BRIDGETOWN, Barbados, CMC – Darren Sammy made it clear that there was only one way for West Indies to win the second Test against India, starting today at Kensington Oval, and level the three-Test series.
The West Indies captain said his side would have to bat their way out of the trouble, following their 63-run defeat inside four days in the first Test that ended last Thursday at Sabina Park in Jamaica.
“We need to bat properly,” he said. “We cannot fault the bowlers for bowling India out twice for under 260.
“The thing we did wrong [in the first Test] was not put runs on the boards. For us to win, our batsmen need to come to the party.”
To help Sammy and his side accomplish this, West Indies have turned to a familiar source for inspiration, and for the players to work through the mental meltdowns that have eroded their confidence, particularly the batting.
World-famous sports psychologist Rudi Webster was contracted for the duration of the Test, and Sammy hoped that his influence could help spark a revival of self-belief among the players.
“He is just here trying to help restore the confidence of the players, mainly our batsmen, and the guys will have to open their minds to take in what he is bringing to the table,” he said.
“Hopefully, we will see the batsmen playing a lot more confidently. We have to start somewhere.
He said: “Throughout the past few series, apart from the first Test in Sri Lanka last November, our batsmen have been struggling for a little bit.
“We know the coaches and the management staff are doing all that they can in order to give us the best chance of going out there and performing. Webster’s inclusion can hopefully work out for the best.”
Sammy also took personal responsibility for his own failures with the bat, which has not helped to engender a level of confidence in his side.
He gave a hint that he may be emerging from his cocoon, bringing the Kingston crowd alive with 25 in the second innings in the first Test, striking three towering sixes in succession of Harbhajan Singh.
“I have to bat as well, and for me, personally, it’s about going out there and doing whatever it takes for the team to win and be in a good position,” he said.
“From that side, I want to put runs on the board as captain, and continue with my other role of being the workhorse, or stock bowler, but still pick up wickets.
“I have to contribute with the bat. It has been affecting me and the team not being able to put the scores that I want on the board.”
In the first Test, West Indies seemed to have India on the ropes at two critical junctures. The visitors had slumped to 85 for six in the first innings, but still reached 246, and in the second innings, they were 183 for eight, and recovered to make 252, leaving West Indies to chase 325.
Sammy felt another area with which Webster could help the side was to maintain their mental fortitude when they have their opponents on the run. “The opposition, the pressure, and the situation of the game, we probably do not handle it as we should,” he said. “We have been batting well, and we are in good positions in recent matches, but then collapse. It has been something that has affected us.
“So it is about when we are in that situation, rising above the pressure, and that has been a mental failure, and a confidence thing.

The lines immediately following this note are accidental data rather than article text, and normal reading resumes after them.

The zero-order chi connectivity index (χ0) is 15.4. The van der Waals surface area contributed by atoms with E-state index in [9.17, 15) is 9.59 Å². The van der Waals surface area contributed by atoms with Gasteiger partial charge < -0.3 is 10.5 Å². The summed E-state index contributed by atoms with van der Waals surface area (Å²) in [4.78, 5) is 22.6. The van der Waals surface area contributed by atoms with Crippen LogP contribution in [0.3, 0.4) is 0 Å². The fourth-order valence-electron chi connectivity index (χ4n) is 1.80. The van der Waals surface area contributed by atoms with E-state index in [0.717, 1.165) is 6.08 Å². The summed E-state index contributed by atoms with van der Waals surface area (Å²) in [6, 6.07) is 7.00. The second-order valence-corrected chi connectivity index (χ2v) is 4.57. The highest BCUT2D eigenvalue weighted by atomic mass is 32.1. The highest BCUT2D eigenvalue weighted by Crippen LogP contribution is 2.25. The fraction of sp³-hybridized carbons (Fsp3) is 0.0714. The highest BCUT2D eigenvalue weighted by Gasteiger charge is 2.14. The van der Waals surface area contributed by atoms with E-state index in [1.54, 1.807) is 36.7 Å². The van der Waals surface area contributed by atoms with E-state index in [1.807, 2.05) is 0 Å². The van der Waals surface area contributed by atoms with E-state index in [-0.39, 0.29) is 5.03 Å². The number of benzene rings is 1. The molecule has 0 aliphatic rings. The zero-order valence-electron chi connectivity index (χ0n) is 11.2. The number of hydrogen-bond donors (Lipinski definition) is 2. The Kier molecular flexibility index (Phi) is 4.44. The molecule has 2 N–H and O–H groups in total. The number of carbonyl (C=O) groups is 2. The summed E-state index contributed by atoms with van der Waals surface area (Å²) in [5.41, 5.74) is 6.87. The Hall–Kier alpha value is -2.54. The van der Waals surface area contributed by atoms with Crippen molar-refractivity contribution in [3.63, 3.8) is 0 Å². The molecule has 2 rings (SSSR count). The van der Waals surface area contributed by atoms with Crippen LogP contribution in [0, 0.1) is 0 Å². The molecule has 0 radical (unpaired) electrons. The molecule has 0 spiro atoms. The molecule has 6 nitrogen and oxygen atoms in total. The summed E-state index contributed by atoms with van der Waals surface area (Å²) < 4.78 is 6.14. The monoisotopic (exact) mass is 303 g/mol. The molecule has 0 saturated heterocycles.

“I would love us to play consistent cricket. Meaning, once we create the opportunities to be on top, we stay on top.
“Maybe we get too relaxed, or maybe, we haven’t got into those positions consistently in the past to know how to be able to put the nail in the coffin. It is something we have been working on, and hopefully, we can put all three disciplines together in this crucial game.”
In one way, history favours India, and in another, it also does not favour them doing well in this Test.
India will take comfort in the knowledge that Kensington Oval, once a fortress for West Indies, has become a jinx for them.
The hosts have lost six of the eight Tests they have contested at “the Mecca” since beating the visitors by 10 wickets nine years ago.
But India have an unflattering record at the ground, losing all but one of the eight matches they have played over the years.
A victory would give India captain Mahendra Singh Dhoni and his side the honour of becoming the first team from their country to win both a Test and One-day International series in the Caribbean.
“We will try to do something that has not been done,” he said. “I will say the same things again. We will stick to the basics. We practised quite hard.
“Last day also we went to the field, because we got centre-wicket practice in Jamaica. So we did some good practice. We had a slightly extended practice session.
“Whichever areas are there where we need to improve and put in a little extra effort, we have backed up those areas.”
Both sides are likely to make only one change. For West Indies, Marlon Samuels will replace Brendan Nash, and for India, medium-fast bowler Munaf Patel will swap places leg-spinner Amit Mishra.
WEST INDIES (from): Darren Sammy (captain), Adrian Barath, Carlton Baugh Jr, Devendra Bishoo, Darren Bravo, Shivnarine Chanderpaul, Fidel Edwards, Kirk Edwards, Ravi Rampaul, Kemar Roach, Marlon Samuels, Ramnaresh Sarwan, Lendl Simmons
INDIA (from): Mahendra Singh Dhoni (captain), V.V.S. Laxman (vice captain), Subramaniam Badrinath, Rahul Dravid, Harbhajan Singh, Virat Kohli, Praveen Kumar, Amit Mishra, Abhimanyu Mithun, Abhinav Mukund, Pragyan Ojha, Munaf Patel, Parthiv Patel, Suresh Raina, Ishant Sharma, Murali Vijay
UMPIRES: Asad Rauf, Ian Gould
TV UMPIRE: Gregory Brathwaite
MATCH REFEREE: Chris Broad
RESERVE UMPIRE: Norman Malcolm